Kim Jong-Nam, the older half-brother of North Korean dictator Kim Jong-Un, was killed in the Kuala Lumpur International airport on 13 February 2017, dying less than an hour after being exposed to the VX nerve poison. That his life should end that was wasn't entirely unexpected - Kim Jong-Il's eldest son was living in exile in Macau for almost ten years after being embarrassingly caught visiting Tokyo Disneyland and opining that maybe a People's Republic shouldn't have hereditary rulers, and that's the sort of person those opposed to a dictator can rally around - but the killers were: Siti Aisyah (of Indonesia) and Đoàn Thị Hương (from Vietnam) were two young women who claimed to have no idea that they were involved in anything more nefarious than filming prank videos for YouTube.

Despite making a documentary that is necessarily going to require its filmmakers to be somewhat hands-off - an American filmmaker is not going to get to interview North Korean government officials on this subject, and even if Malaysia wasn't one of the handful of countries that has normal relations with North Korea, its media and justice system are the type that don't welcome scrutiny - White is impressively able to cover multiple angles, embedding himself within the women's separate defense teams, forging an alliance with a relatively-independent local journalist that allows him to take a somewhat local view, and talking with Westerners who have studied North Korea without the film having to rely entirely on their questionable expertise. There are no unbiased sources for any story, but White and his team do a good job of finding people who can be informative even as the audience consciously corrects for their perspectives.

More than that, he does nice work in finding ways to approach the story from the multiple angles necessary, splitting time between how young women like Siti and Đoàn wind up in this situation and the background that makes Kim a target to the machinations of the trial, where lawyers must approach their co-defendants cautiously and forces well above the justice system can have an influence. White does impressive work laying out how Đoàn and Siti have different but parallel stories that lead to the same place, leaving the Kim family just vague enough to get the audience interested - if they weren't already - without making the why behind the murder the whole story. White fiddles with the timeline just enough that the audience isn't absorbing the backstory and the trial simultaneously, but never feels too far away from either.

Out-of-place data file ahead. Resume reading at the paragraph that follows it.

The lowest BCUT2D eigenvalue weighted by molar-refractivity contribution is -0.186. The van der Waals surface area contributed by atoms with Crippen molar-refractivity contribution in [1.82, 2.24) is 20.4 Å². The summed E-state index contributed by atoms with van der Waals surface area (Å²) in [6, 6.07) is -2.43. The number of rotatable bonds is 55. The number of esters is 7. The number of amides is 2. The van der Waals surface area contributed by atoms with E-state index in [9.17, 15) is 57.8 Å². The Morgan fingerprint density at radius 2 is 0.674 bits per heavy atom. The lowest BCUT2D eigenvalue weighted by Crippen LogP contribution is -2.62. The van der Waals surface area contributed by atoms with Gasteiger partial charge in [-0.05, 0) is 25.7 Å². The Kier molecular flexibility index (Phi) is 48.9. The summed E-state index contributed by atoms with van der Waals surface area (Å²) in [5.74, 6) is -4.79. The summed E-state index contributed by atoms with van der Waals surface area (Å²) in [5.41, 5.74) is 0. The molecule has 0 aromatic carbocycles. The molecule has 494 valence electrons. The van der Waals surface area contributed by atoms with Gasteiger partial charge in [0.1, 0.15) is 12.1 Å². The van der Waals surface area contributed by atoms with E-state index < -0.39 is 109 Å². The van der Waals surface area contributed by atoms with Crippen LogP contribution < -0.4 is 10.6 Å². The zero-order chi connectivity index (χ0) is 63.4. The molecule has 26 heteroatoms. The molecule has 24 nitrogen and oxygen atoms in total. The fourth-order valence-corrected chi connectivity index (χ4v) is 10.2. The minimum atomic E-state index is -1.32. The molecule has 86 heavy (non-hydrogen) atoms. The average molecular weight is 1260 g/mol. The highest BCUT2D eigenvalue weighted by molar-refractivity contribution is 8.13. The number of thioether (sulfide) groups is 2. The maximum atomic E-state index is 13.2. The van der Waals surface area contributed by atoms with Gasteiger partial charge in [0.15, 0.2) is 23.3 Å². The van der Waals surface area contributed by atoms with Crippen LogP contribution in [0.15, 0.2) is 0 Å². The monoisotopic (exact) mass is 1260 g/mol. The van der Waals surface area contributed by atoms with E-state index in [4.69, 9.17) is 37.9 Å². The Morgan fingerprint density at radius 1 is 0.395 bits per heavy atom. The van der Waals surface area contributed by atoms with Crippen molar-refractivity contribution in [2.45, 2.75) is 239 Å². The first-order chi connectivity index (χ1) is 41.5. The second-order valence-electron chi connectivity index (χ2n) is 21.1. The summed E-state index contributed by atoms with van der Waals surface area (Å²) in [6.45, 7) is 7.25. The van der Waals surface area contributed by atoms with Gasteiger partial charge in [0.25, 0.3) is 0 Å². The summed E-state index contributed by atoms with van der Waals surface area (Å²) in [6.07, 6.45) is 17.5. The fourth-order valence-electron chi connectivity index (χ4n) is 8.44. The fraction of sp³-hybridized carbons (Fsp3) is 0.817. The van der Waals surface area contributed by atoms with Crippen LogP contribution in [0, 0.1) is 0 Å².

Perhaps most importantly, he's able to integrate the thing that often cripples this sort of documentary - the vast amount of material one may just never know, or which remains out of reach of the filmmakers - into the film better than most. Đoàn and Siti are pawns in a conspiracy that has little to do with them, and the fact that they cannot personally affect the outcome much or ever particularly define themselves. White gets only a little bit of access and it's hard to know what to make of them, and in some ways they wind up thrown together with Kim Jong-Nam in that, for all their experiences are far out of the ordinary, a viewer can at least feel like they can relate to those people, while the shadowy masterminds, chemists, and world leaders are almost unknowable despite the power they wield. There's little resolution there, but how can there be? They barely seem like real people.

That can be a fatal flaw in a documentary, but it winds up a strength here. This story is larger than life even as it lands on people who are in many ways ordinary, and this may be the only way to keep both scales in view.

Also on eFilmCritic